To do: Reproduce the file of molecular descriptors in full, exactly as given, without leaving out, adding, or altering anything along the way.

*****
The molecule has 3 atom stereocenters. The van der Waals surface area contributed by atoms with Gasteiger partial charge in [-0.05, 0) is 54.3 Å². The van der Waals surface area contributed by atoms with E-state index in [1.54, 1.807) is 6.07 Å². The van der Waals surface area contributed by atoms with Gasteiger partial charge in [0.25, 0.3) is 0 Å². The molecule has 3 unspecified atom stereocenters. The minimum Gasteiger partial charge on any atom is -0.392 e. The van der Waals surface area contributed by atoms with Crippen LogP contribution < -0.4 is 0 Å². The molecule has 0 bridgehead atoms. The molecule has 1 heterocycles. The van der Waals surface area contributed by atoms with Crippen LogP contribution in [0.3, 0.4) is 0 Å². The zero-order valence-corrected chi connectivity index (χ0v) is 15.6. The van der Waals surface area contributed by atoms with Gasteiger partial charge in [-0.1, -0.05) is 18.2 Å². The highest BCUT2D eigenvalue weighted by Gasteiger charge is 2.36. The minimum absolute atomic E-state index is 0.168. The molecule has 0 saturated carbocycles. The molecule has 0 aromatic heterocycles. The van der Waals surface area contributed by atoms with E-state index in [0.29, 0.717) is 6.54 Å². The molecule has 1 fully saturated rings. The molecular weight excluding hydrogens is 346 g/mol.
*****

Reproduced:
The molecule has 3 atom stereocenters. The van der Waals surface area contributed by atoms with Gasteiger partial charge in [-0.05, 0) is 54.3 Å². The van der Waals surface area contributed by atoms with E-state index in [1.54, 1.807) is 6.07 Å². The van der Waals surface area contributed by atoms with Gasteiger partial charge in [0.25, 0.3) is 0 Å². The molecule has 3 unspecified atom stereocenters. The minimum Gasteiger partial charge on any atom is -0.392 e. The van der Waals surface area contributed by atoms with Crippen LogP contribution < -0.4 is 0 Å². The molecule has 0 bridgehead atoms. The molecule has 1 heterocycles. The van der Waals surface area contributed by atoms with Crippen LogP contribution in [0.3, 0.4) is 0 Å². The zero-order valence-corrected chi connectivity index (χ0v) is 15.6. The van der Waals surface area contributed by atoms with Gasteiger partial charge in [-0.1, -0.05) is 18.2 Å². The highest BCUT2D eigenvalue weighted by Gasteiger charge is 2.36. The minimum absolute atomic E-state index is 0.168. The molecule has 0 saturated carbocycles. The molecule has 0 aromatic heterocycles. The van der Waals surface area contributed by atoms with E-state index in [0.29, 0.717) is 6.54 Å². The molecule has 1 fully saturated rings. The molecular weight excluding hydrogens is 346 g/mol.